Economy

The economy of West Hawaii – like the State of Hawaii – is primarily driven by the visitor or tourism industry. With more than 6,000 hotel, resort and condominium rooms to fill, West Hawaii is host to more than a million visitors annually and this translates into a large number of jobs – about one in 10 – directly working for hotels and resorts. Additionally, many of the service and retail businesses, accounting for perhaps another 40% of the workforce, directly or indirectly interface with this vital industry.

A whole host of new services, ranging from cellular phone providers to physical fitness centers, and from computer stores to video outlets, investment firms and healing arts professionals have grown up in the last decade in response to the burgeoning population growth here – currently estimated at 56,000 plus persons in West Hawaii. This population growth has also fueled the establishment of big box retailers (Costco, Walmart, Home Depot) and Mainland U.S. chain stores in Kailua-Kona.

Agriculture, real estate, communications services, healthcare and construction make up the other significant – though much smaller – segments of West Hawaii’s economy. In agriculture, Kona coffee, macadamia nuts, tropical fruits, plants and flowers and other specialty and diversified food crops are helping slowly expand the agricultural base here. Healthcare, in response to both an aging population of newcomers and interest in alternative therapies, is one of the fastest growing areas of the economy. This is also true of construction, which is currently experiencing a building boom in private residential construction due to the influx of newcomers attracted to living in West Hawaii. In any case, the vast majority of businesses in both West Hawaii and the Big Island are small: the estimated 1,800 Big Island employers average about 11 employees each; only about 20 Big Island employers have more than 200 workers on their payrolls.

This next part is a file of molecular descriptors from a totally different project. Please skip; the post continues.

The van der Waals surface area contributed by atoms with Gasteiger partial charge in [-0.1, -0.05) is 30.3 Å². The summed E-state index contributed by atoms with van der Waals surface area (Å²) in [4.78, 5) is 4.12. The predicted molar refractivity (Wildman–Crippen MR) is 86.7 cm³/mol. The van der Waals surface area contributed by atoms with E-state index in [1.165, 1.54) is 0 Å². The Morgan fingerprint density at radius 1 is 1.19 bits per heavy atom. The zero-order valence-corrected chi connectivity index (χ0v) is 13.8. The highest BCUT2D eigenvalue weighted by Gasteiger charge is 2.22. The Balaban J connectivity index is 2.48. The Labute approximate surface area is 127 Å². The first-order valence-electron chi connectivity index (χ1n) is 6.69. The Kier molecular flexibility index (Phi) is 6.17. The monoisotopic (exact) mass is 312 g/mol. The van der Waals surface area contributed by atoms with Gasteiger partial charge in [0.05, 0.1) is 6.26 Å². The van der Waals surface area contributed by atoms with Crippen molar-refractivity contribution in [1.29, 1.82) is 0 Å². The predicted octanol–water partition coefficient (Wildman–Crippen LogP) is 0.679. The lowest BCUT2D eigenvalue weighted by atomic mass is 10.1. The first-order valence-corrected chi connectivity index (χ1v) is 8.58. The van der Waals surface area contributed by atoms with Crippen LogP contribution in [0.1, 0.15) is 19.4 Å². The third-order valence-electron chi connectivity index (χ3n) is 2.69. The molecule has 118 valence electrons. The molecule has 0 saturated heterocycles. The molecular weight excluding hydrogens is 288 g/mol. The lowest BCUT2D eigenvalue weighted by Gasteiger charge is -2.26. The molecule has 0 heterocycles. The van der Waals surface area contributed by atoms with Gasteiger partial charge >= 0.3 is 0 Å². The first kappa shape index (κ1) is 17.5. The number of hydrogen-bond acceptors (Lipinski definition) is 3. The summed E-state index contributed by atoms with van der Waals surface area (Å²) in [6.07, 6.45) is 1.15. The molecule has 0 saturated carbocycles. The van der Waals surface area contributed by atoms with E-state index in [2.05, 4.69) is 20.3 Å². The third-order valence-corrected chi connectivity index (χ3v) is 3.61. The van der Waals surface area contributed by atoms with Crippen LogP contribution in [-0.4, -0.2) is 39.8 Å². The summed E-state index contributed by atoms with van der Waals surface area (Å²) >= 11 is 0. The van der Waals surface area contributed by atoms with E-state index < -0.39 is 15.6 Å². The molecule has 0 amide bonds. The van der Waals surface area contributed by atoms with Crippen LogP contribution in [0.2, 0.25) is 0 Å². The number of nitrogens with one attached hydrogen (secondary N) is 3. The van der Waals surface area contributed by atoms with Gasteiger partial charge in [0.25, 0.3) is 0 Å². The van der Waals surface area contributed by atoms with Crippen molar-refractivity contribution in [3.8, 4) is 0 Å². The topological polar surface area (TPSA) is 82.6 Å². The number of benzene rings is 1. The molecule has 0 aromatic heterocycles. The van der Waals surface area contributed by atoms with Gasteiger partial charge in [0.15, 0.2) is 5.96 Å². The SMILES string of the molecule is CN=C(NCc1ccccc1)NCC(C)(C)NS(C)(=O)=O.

Currently only limited manufacturing, processing and similar industries are operating in West Hawaii. At the same time, most County and State workers are located in Hilo on the east side of the Big Island. Research and development enterprises, with both government and private sponsorship, are beginning to contribute in a more substantial way to the West Hawaii economy. These include the astronomical observatories atop Mauna Kea as well as the Natural Energy Laboratory of Hawaii Authority on the Kona Coast where businesses are bringing ocean related products to the marketplace.

The unemployment rate for the Big Island has hovered around six percent; at the same time, average household income has steadily grown with about 36 percent of Big Island households reporting incomes of from $25,000 – $50,000 and another 36 percent in the $50,000 – $75,000 range. These figures often reflect individuals doing two jobs, especially in West Hawaii where the cost of living is substantially above the national average and where tourism industry service job wages may be less than in other fields.

Predictions for West Hawaii include continued population growth, economic growth and business opportunity.